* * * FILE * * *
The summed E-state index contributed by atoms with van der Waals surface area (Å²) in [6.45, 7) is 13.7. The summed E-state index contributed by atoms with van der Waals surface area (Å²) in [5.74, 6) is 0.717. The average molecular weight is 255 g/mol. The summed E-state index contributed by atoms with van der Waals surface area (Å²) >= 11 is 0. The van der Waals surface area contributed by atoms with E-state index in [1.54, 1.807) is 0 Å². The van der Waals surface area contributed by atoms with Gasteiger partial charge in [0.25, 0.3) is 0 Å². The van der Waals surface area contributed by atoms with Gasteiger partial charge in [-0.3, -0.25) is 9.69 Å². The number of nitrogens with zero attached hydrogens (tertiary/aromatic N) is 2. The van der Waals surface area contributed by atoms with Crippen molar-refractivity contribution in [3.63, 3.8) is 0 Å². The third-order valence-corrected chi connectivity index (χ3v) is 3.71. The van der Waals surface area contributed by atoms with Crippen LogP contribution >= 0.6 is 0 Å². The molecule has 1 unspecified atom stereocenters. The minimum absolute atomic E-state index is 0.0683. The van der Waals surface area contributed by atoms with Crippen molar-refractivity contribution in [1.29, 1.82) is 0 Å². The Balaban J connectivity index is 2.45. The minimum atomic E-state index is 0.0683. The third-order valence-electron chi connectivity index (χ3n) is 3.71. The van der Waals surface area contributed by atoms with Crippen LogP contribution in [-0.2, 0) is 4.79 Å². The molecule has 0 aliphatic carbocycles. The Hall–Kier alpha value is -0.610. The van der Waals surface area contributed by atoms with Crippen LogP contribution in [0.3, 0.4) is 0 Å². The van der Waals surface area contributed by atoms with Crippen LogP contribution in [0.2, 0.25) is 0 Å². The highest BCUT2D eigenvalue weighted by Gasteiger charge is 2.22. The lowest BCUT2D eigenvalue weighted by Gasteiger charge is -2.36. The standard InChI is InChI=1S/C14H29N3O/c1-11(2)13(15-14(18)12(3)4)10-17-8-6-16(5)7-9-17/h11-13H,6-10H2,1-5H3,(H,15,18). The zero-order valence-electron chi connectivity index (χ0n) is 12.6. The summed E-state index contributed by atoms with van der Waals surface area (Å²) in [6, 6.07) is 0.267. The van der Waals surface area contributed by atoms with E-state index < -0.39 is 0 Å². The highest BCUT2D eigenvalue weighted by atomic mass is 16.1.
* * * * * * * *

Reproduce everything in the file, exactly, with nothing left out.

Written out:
The summed E-state index contributed by atoms with van der Waals surface area (Å²) in [6.45, 7) is 13.7. The summed E-state index contributed by atoms with van der Waals surface area (Å²) in [5.74, 6) is 0.717. The average molecular weight is 255 g/mol. The summed E-state index contributed by atoms with van der Waals surface area (Å²) >= 11 is 0. The van der Waals surface area contributed by atoms with E-state index in [1.54, 1.807) is 0 Å². The van der Waals surface area contributed by atoms with Gasteiger partial charge in [0.25, 0.3) is 0 Å². The van der Waals surface area contributed by atoms with Gasteiger partial charge in [-0.3, -0.25) is 9.69 Å². The number of nitrogens with zero attached hydrogens (tertiary/aromatic N) is 2. The van der Waals surface area contributed by atoms with Crippen molar-refractivity contribution in [3.63, 3.8) is 0 Å². The third-order valence-corrected chi connectivity index (χ3v) is 3.71. The van der Waals surface area contributed by atoms with Crippen LogP contribution >= 0.6 is 0 Å². The molecule has 1 unspecified atom stereocenters. The minimum absolute atomic E-state index is 0.0683. The van der Waals surface area contributed by atoms with Crippen molar-refractivity contribution in [1.29, 1.82) is 0 Å². The Balaban J connectivity index is 2.45. The minimum atomic E-state index is 0.0683. The third-order valence-electron chi connectivity index (χ3n) is 3.71. The van der Waals surface area contributed by atoms with Crippen LogP contribution in [-0.2, 0) is 4.79 Å². The molecule has 0 aliphatic carbocycles. The Hall–Kier alpha value is -0.610. The van der Waals surface area contributed by atoms with Crippen LogP contribution in [0.3, 0.4) is 0 Å². The van der Waals surface area contributed by atoms with Crippen LogP contribution in [0.2, 0.25) is 0 Å². The highest BCUT2D eigenvalue weighted by Gasteiger charge is 2.22. The lowest BCUT2D eigenvalue weighted by Gasteiger charge is -2.36. The standard InChI is InChI=1S/C14H29N3O/c1-11(2)13(15-14(18)12(3)4)10-17-8-6-16(5)7-9-17/h11-13H,6-10H2,1-5H3,(H,15,18). The zero-order valence-electron chi connectivity index (χ0n) is 12.6. The summed E-state index contributed by atoms with van der Waals surface area (Å²) in [6, 6.07) is 0.267. The van der Waals surface area contributed by atoms with E-state index < -0.39 is 0 Å². The highest BCUT2D eigenvalue weighted by atomic mass is 16.1.